The artist clearly wished to avoid the obvious, and instead of relating the heart-rending sagas of the refugees, which would have been a self-evident direction to take, he eschews emotionalism, and approaches his subject in a deliberately oblique manner, establishing an ironic counterpoint between the savage brutality of the refugee experience, and the gung-ho exuberance of the formats through which he refracts it.  

The artist grew up with the Space Invaders computer game, and the invasion of space by aliens supplies the central metaphor underpinning the show, while its sound track provides an aural component. An ominous, endlessly repeated chord which decelerates or accelerates after spatters of gunfire, sets the mood of tension and jeopardy.     

Halter’s video Beitbridge Space Invader handles the shooting of border crossers by the military police as a staged enactment, rather than a slice of life. Cold-blooded murder becomes a spectacle enacted within the conventions of the Space Invader game. The viewer is placed in the role of a marksman, shooting at hapless refugees moving sideways across a border bridge, and waving their arms to and fro in a stylized dance routine reminiscent of chorus lines. We are on target, for two men promptly drop down dead, whereupon Space Invader graphics flash onto the screen.  

Unfortunately recent Zimbabwean history is not a musical comedy, and one questions whether Space Invaders provides an apt metaphor for a history involving such extremities of human distress. Inappropriately comic overtones also mar two videos recording the transit of refugees and their chattels from Harare to Johannesburg. Here the footage is speeded up, projecting the action into a vaudevillian context.           

Halter seeks to distance intractable reality by using dissonance of mood to undermine the illusion of reality. Instead of being swept away by the drama, the spectator becomes detached, mulls over the ethical consequences of what he sees, and becomes conscious of his moral obligation to right the wrongs he witnesses. Although this is ideally what should happen, it does not. Halter’s strategies misfire, and the videos trivialize the loss of human life, and seem cold-hearted and mocking.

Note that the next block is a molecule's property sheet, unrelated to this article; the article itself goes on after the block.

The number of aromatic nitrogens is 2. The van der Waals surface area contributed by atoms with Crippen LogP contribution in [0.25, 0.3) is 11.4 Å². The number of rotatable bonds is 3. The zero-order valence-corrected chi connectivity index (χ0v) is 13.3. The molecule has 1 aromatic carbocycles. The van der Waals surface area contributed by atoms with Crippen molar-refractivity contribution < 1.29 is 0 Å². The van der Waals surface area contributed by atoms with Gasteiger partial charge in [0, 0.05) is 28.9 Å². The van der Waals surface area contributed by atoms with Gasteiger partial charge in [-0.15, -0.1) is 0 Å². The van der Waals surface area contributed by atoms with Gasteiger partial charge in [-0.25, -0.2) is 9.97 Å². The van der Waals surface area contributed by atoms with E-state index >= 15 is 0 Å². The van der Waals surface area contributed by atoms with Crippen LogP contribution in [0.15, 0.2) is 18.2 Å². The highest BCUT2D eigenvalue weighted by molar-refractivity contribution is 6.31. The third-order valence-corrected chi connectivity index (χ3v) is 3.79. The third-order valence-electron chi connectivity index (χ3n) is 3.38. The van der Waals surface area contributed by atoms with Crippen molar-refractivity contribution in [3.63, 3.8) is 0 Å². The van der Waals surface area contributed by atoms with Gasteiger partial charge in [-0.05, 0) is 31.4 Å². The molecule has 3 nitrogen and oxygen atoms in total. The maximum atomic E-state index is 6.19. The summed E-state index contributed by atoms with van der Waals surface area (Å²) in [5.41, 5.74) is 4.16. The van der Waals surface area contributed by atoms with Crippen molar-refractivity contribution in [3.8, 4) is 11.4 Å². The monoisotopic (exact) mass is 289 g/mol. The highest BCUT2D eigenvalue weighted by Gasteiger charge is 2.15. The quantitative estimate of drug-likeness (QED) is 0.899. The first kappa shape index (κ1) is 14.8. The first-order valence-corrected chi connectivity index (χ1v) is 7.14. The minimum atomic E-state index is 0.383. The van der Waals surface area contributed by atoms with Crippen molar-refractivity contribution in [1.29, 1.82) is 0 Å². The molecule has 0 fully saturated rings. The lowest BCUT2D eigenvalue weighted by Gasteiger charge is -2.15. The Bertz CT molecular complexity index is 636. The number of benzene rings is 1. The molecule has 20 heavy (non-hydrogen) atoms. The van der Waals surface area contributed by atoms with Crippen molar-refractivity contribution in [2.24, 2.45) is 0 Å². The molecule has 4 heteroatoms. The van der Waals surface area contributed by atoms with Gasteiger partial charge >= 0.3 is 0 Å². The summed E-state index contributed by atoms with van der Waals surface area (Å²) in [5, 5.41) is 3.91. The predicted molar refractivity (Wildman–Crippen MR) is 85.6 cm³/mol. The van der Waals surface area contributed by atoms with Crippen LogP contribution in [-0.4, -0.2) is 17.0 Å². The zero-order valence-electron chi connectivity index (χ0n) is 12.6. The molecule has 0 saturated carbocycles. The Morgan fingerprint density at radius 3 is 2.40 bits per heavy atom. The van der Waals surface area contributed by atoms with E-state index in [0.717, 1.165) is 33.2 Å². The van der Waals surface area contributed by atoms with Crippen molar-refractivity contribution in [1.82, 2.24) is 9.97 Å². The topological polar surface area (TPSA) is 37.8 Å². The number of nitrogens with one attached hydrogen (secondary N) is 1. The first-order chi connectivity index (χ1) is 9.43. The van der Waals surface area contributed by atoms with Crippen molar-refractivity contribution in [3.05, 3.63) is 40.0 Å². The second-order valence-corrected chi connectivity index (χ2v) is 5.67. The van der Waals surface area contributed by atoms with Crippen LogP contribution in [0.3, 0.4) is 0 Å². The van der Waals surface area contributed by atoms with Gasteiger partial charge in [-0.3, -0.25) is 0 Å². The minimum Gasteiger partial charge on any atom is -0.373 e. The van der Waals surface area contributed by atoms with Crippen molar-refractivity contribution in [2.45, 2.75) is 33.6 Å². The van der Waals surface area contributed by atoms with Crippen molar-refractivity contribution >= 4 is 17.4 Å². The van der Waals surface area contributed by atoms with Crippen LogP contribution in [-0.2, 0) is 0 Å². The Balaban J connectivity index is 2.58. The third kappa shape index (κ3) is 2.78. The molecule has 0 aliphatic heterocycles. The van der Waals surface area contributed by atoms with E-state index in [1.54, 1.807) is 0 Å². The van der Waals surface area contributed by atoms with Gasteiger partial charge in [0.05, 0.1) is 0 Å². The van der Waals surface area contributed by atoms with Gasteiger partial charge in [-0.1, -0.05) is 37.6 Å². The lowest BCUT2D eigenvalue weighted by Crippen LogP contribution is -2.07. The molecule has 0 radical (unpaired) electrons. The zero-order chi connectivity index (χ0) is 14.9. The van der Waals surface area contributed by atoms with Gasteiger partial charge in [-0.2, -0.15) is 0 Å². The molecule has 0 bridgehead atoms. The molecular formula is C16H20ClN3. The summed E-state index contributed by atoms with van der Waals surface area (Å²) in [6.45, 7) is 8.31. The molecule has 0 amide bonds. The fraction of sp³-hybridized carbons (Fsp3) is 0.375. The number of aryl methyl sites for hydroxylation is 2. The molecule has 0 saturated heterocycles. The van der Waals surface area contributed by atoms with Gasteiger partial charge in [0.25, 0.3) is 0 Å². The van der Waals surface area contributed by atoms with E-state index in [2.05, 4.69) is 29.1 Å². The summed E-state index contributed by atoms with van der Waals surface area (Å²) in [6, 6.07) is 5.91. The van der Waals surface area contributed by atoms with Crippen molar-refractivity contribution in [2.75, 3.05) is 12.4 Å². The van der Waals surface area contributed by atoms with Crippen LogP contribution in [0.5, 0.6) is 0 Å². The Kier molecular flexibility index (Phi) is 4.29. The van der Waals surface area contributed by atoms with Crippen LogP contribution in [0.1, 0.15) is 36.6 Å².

This is a great pity, as nothing could have been further from the artist’s mind. Halter is a sincere and well-meaning individual who has cultivated an extensive acquaintance with the refugees, and feels tremendous compassion for their situation.

One video alone - Crossing the Limpopo - espouses a cinéma vérité realism. Although it outlines the dangers border jumpers incur, its repetitiveness and jerky, hand-held footage deprive it of impact.
The Beitbridge Moonwalk video was inspired by the story of a migrant who walked backwards across the border so that his footprints would point in the wrong direction, and fool the military police. Walking backwards provides an eloquent metaphor for Zimbabwe’s regression; however the actor playing the refugee gives the action overtones of Michael Jackson’s famous moonwalk dance, sapping the video of credibility.

Finally there is Shifting the Goal Posts, a suite of eight photographs documenting an intervention whereby Halter replaced a goalpost from a soccer field in Musina, South Africa, with one from Beitbridge, Zimbabwe and vice versa. By its very nature, this conceptualist vote-of-no-confidence is directed exclusively at sophisticated gallery-going audiences capable of construing it as a telling condemnation of governmental duplicity. The intervention is so unobtrusive that it will pass completely unnoticed in the deprived, rural townships where it is located.

Such purely symbolical gestures seem to me self-indulgent in view of the gravity of the Zimbabwean situation. All too often Halter’s art did not seem an adequate response to the awful realities it addresses, and thus, despite its merits, ‘Double Entry’ often reminded me of Nero fiddling while Rome burned.